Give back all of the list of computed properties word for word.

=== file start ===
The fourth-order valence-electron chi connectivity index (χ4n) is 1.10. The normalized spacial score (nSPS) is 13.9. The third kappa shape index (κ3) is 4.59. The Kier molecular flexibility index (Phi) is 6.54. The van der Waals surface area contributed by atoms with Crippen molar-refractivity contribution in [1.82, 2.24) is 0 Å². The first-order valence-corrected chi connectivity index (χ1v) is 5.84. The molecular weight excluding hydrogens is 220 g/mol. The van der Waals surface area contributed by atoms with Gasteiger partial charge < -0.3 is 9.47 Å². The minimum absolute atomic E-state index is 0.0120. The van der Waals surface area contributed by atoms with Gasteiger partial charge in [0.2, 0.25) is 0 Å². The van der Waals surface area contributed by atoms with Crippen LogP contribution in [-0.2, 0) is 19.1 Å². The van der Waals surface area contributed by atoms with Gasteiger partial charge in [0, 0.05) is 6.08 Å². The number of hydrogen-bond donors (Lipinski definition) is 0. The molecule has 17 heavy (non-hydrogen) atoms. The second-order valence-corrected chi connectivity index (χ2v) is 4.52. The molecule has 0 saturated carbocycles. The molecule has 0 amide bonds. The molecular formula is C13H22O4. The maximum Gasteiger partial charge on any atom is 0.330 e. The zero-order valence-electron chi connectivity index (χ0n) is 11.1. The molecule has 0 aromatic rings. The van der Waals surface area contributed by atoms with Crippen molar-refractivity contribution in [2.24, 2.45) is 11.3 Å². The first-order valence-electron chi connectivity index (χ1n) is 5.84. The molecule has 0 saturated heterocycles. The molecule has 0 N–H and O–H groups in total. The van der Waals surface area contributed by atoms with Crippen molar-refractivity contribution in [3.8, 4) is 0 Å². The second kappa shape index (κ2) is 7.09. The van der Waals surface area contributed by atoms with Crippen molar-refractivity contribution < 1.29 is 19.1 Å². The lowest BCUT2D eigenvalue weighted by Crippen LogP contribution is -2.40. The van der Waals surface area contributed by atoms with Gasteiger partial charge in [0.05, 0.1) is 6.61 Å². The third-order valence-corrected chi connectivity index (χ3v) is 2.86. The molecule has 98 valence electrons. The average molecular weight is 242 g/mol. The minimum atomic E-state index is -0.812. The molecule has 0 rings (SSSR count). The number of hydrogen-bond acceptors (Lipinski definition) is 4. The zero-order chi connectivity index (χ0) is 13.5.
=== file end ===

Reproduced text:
The fourth-order valence-electron chi connectivity index (χ4n) is 1.10. The normalized spacial score (nSPS) is 13.9. The third kappa shape index (κ3) is 4.59. The Kier molecular flexibility index (Phi) is 6.54. The van der Waals surface area contributed by atoms with Crippen molar-refractivity contribution in [1.82, 2.24) is 0 Å². The first-order valence-corrected chi connectivity index (χ1v) is 5.84. The molecular weight excluding hydrogens is 220 g/mol. The van der Waals surface area contributed by atoms with Gasteiger partial charge < -0.3 is 9.47 Å². The minimum absolute atomic E-state index is 0.0120. The van der Waals surface area contributed by atoms with Gasteiger partial charge in [0.2, 0.25) is 0 Å². The van der Waals surface area contributed by atoms with Crippen LogP contribution in [-0.2, 0) is 19.1 Å². The van der Waals surface area contributed by atoms with Gasteiger partial charge in [0, 0.05) is 6.08 Å². The number of hydrogen-bond donors (Lipinski definition) is 0. The molecule has 17 heavy (non-hydrogen) atoms. The second-order valence-corrected chi connectivity index (χ2v) is 4.52. The molecule has 0 saturated carbocycles. The molecule has 0 amide bonds. The molecular formula is C13H22O4. The maximum Gasteiger partial charge on any atom is 0.330 e. The zero-order valence-electron chi connectivity index (χ0n) is 11.1. The molecule has 0 aromatic rings. The van der Waals surface area contributed by atoms with Crippen molar-refractivity contribution in [2.24, 2.45) is 11.3 Å². The first-order valence-electron chi connectivity index (χ1n) is 5.84. The molecule has 0 saturated heterocycles. The molecule has 0 N–H and O–H groups in total. The van der Waals surface area contributed by atoms with Crippen molar-refractivity contribution in [3.8, 4) is 0 Å². The second kappa shape index (κ2) is 7.09. The van der Waals surface area contributed by atoms with Crippen molar-refractivity contribution < 1.29 is 19.1 Å². The lowest BCUT2D eigenvalue weighted by Crippen LogP contribution is -2.40. The van der Waals surface area contributed by atoms with Gasteiger partial charge in [0.05, 0.1) is 6.61 Å². The third-order valence-corrected chi connectivity index (χ3v) is 2.86. The molecule has 98 valence electrons. The average molecular weight is 242 g/mol. The minimum atomic E-state index is -0.812. The molecule has 0 rings (SSSR count). The number of hydrogen-bond acceptors (Lipinski definition) is 4. The zero-order chi connectivity index (χ0) is 13.5.